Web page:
Nipah virus — All you need to know about symptoms, treatment and precautions

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Nipah virus — All you need to know about symptoms, treatment and precautions
Representative imagePixabay
  • Kerala battles with the sudden outbreak of Nipah virus while combating COVID-19 in the state.
  • The incubation period of this virus is two weeks and the fatality rate is 40-80%, as per WHO.
  • The transmitter of the disease can be a pig, a fruit bat, dogs, goats, cats or even horses.
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As Kerala is already fighting a tough battle with COVID-19 cases, accounting for more than 50% of daily cases in India, a sudden outbreak of Nipah virus has created more tension in the state.

A 12 year-old boy in Kozhikode district succumbed to Nipah virus on September 7. The boy had symptoms of encephalitis (swollen brain) and myocarditis (inflammation of heart muscles). His samples were sent to the National Institute of Virology in Pune. A team from the Centre was rushed to Kerala to help in curbing the infection.

11 more people in the Kozhikode district have shown symptoms of the Nipah virus, as per media reports.

Is Nipah virus and COVID-19 same?



Both viruses appear to be similar, but are quite different. Nipah virus is a zoonotic infection, which means these infections are transmitted from animals to humans or vice versa. The transmitter of the disease can be a pig, a fruit bat, dogs, goats, cats or even horses.

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What is the Nipah virus?



Nipah virus is a zoonotic virus which can be transmitted from one animal to another or humans through contaminated food or directly between people and is caused by fruit bats.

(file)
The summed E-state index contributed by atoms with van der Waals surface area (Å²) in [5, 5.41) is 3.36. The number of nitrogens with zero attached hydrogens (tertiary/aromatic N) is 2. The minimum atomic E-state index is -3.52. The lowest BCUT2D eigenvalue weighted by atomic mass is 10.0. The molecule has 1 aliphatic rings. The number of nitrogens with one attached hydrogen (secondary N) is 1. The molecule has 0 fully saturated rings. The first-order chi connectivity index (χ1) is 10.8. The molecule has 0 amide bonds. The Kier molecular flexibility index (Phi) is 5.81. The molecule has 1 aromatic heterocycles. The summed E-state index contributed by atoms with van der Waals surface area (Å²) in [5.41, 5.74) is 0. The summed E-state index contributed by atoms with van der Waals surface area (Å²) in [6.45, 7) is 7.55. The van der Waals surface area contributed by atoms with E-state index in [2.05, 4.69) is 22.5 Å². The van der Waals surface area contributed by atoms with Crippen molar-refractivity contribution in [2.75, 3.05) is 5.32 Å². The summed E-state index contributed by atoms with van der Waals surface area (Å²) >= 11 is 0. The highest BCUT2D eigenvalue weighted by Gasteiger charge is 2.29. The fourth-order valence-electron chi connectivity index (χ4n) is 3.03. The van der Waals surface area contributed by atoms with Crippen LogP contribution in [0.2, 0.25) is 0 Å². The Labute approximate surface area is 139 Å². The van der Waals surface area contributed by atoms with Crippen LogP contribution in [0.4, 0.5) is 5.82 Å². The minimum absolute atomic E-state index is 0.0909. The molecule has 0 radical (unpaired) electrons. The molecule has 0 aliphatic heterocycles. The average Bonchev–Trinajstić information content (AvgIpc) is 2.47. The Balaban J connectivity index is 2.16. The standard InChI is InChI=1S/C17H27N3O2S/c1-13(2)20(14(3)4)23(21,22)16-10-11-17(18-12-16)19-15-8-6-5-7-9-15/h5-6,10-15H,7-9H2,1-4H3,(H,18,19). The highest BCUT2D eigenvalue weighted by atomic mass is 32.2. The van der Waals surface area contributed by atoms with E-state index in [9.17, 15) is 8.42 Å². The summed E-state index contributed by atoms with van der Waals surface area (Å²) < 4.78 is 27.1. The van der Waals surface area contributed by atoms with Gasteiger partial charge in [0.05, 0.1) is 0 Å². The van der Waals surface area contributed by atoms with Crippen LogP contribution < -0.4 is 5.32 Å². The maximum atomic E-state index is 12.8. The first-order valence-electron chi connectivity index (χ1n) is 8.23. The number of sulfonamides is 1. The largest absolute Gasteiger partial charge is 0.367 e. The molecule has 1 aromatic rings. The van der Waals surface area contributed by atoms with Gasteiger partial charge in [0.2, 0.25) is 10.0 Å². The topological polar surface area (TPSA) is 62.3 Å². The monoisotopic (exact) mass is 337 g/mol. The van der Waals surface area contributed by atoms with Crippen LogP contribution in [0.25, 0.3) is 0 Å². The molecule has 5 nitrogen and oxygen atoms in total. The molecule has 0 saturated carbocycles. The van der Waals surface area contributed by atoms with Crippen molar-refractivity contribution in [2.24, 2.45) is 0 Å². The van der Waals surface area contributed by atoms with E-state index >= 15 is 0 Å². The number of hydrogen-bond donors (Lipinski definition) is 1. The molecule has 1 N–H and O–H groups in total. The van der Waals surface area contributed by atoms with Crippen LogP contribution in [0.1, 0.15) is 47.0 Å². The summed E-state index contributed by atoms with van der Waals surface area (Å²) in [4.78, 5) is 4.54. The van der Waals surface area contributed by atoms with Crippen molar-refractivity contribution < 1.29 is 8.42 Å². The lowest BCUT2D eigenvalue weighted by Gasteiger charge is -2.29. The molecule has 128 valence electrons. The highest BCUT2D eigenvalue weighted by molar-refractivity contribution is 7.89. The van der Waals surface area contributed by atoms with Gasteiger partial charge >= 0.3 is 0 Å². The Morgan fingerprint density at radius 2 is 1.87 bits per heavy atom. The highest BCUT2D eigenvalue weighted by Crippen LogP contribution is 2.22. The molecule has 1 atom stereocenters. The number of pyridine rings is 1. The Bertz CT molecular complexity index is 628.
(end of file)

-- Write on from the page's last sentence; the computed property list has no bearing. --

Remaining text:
The first outbreak was reported in Malaysia and Singapore in 1998-99 and nearly 300 people were infected with the virus, and around 100 people succumbed to it.

In India, it was first detected in Siliguri, West Bengal in 2001, and around 45 people had died from the virus. Kerala also reported several cases of Nipah virus in 2018.

The incubation period of this virus is two weeks and the fatality rate is 40-80%, as per the World Health Organization (WHO).

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Symptoms of Nipah virus



  • Cough and cold
  • Sore throat
  • Dizziness and drowsiness
  • Muscle pain and body ache
  • encephalitis (swollen brain) causing headache, stiff neck, sensitivity to light, mental confusion and seizures
  • myocarditis (inflammation of heart muscles)
According to WHO, Nipah virus infection in humans can range from asymptomatic to acute respiratory infection and fatal encephalitis.

Treatment for Nipah virus



There is no such treatment for this infection. However, one should immediately consult his/her doctor on the development of any of the above symptoms. People are recommended to not to self-medicate as this can be risky and can further deteriorate one’s condition.

Precautions one can take to avoid the virus



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  • Avoid eating fruits and vegetables, which have fallen on the ground as it may have the chances of containing the virus.
  • Stay away from fruit bats and avoid pig feeding.
  • Maintain your healthy lifestyle.

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